Long liquid slugs in stratified gas/liquid flow in horizontal and slightly inclined pipes

More Info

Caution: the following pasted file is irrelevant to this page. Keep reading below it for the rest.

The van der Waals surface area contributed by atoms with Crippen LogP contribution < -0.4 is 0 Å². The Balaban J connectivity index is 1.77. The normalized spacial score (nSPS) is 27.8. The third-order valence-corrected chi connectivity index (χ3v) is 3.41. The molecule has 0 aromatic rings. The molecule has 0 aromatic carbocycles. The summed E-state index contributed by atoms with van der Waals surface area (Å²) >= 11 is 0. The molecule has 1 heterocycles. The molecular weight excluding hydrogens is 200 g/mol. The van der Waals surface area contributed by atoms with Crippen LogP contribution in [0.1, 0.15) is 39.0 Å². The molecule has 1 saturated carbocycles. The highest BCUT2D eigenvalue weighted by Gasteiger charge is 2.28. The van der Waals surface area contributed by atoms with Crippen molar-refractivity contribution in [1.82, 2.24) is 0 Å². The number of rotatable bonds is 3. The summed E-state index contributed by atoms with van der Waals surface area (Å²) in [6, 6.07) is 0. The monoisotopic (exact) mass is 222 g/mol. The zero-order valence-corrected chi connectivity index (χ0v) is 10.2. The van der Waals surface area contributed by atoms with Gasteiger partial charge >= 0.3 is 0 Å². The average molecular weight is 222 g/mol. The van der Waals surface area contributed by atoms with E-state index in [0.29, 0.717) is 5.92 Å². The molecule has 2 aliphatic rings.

Long liquid slugs reaching several hundreds pipe diameter may appear when transporting gas and liquid in horizontal and near horizontal pipes. The long slugs cause system vibration and separation difficulties that may lead to operational failures. Identifying and predicting the time and length scales of slugging is important for gas and oil production technologies (e.g. for the design of offshore gas and oil pipelines and process facilities). Although mainly short hydrodynamic slugs (40 pipe diameters) have been observed in offshore production fields, the appearance of the long slugs becomes more likely as the field becomes older the operation pressure drops. Therefore, predicting the transition between the different slug types and the flow conditions at which the long slugs appear may be crucial preventing or reducing the negative effects of slugging. The approach adopted in this study is the construction of simplified theoretical models that successively approximate the flow conditions and the corresponding time and length scales of slugging. Experiments and numerical modelling have been performed for validation and comparison matters. The first part of the research deals with identifying the long slug region and sub–regions. Experiments carried out by Zoeteweij (2007) present a detailed flow map for the long slug region and the transition to hydrodynamic slugs or stratified wavy flow. For the prediction of the long slug region a simplified predictive model was constructed. The model calculates the average slug length based on the volumetric liquid rates adjoining the slug, and derives the change in the liquid level, at the tail of the slug, by linear kinematic relation between the tail and the following upstream wave. The model predicts the transition from hydrodynamic to long slugs with a satisfactory agreement. In the second part of the research the emphasis is put on predicting the transition from stratified flow to slug flow or roll–waves. Slugs formed by coalescence between roll–waves are hydrodynamic. Hence, only the flow conditions that lead to a direct transition from strat ified flow to slug flow (i.e. not via roll–waves) may lead to long slugs. For the prediction of the transition to slug flow or roll–waves a theoretical model was developed. The model tracks the displacements of the crest of a long wavelength wave in axial and radial directions. If the wave crest reaches the top of the pipe a slug is formed, whereas if it approaches the downstream end of the wave a roll–wave is produced. Besides to the predictive tool provided, the model sheds some light on the stage prior to forming a slug. The third part of the research considers the effect of the operation pressure on the slug length, and the effect of the liquid excess between the slug front and tail at the formation time. Measurements by Kristiansen (2004) for two–phase air–oil and SF6 gas–oilwere investigated. The measurements were carried out at P = 1–8 barA with high density SF6 gas simulating a pressure up to 65 bar. Three different types of slugs were categorized based on the liquid excess. Slugs with larger liquid excess at formation can grow to become longer. Even a small difference in the liquid excess may lead to a large difference in the slug length. However, at high operating pressures there is no liquid excess and only hydrodynamic slugs are observed. In the final part of the research we investigated and derived the slug frequency by the frequency of vortices due to turbulence in the gas and liquid. We found that the slug frequency and the frequency of oscillation at the interface behave similarly to the frequency of oscillations in the gas phase. However, the intensity of the oscillation at the interface is dominated by the liquid phase. The proposed mechanism for the formation of slugs covers a large range of pipe diameters and flow conditions. Moreover, it reveals the significance of the small–scale initial turbulence on the final development of the large–scale slug flow.